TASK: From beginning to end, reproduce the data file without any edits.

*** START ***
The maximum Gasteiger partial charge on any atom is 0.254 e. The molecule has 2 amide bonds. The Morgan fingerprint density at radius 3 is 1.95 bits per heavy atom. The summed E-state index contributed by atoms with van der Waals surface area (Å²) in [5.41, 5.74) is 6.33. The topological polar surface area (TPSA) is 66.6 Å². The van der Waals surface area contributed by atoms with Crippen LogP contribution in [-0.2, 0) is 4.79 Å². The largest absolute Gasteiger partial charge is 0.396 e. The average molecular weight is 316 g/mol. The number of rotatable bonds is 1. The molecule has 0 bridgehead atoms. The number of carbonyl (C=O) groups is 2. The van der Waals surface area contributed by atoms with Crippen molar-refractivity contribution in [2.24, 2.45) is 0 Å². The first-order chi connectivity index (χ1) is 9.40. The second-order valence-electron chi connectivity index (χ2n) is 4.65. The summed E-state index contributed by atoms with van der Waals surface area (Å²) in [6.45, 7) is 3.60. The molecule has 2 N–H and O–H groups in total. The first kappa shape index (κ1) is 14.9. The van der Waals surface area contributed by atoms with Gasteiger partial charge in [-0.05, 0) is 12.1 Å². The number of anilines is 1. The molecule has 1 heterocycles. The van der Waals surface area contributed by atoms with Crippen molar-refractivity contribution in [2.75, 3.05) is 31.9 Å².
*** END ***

The maximum Gasteiger partial charge on any atom is 0.254 e. The molecule has 2 amide bonds. The Morgan fingerprint density at radius 3 is 1.95 bits per heavy atom. The summed E-state index contributed by atoms with van der Waals surface area (Å²) in [5.41, 5.74) is 6.33. The topological polar surface area (TPSA) is 66.6 Å². The van der Waals surface area contributed by atoms with Crippen LogP contribution in [-0.2, 0) is 4.79 Å². The largest absolute Gasteiger partial charge is 0.396 e. The average molecular weight is 316 g/mol. The number of rotatable bonds is 1. The molecule has 0 bridgehead atoms. The number of carbonyl (C=O) groups is 2. The van der Waals surface area contributed by atoms with Crippen molar-refractivity contribution in [2.24, 2.45) is 0 Å². The first-order chi connectivity index (χ1) is 9.40. The second-order valence-electron chi connectivity index (χ2n) is 4.65. The summed E-state index contributed by atoms with van der Waals surface area (Å²) in [6.45, 7) is 3.60. The molecule has 2 N–H and O–H groups in total. The first kappa shape index (κ1) is 14.9. The van der Waals surface area contributed by atoms with Gasteiger partial charge in [-0.05, 0) is 12.1 Å². The number of anilines is 1. The molecule has 1 heterocycles. The van der Waals surface area contributed by atoms with Crippen molar-refractivity contribution in [2.75, 3.05) is 31.9 Å².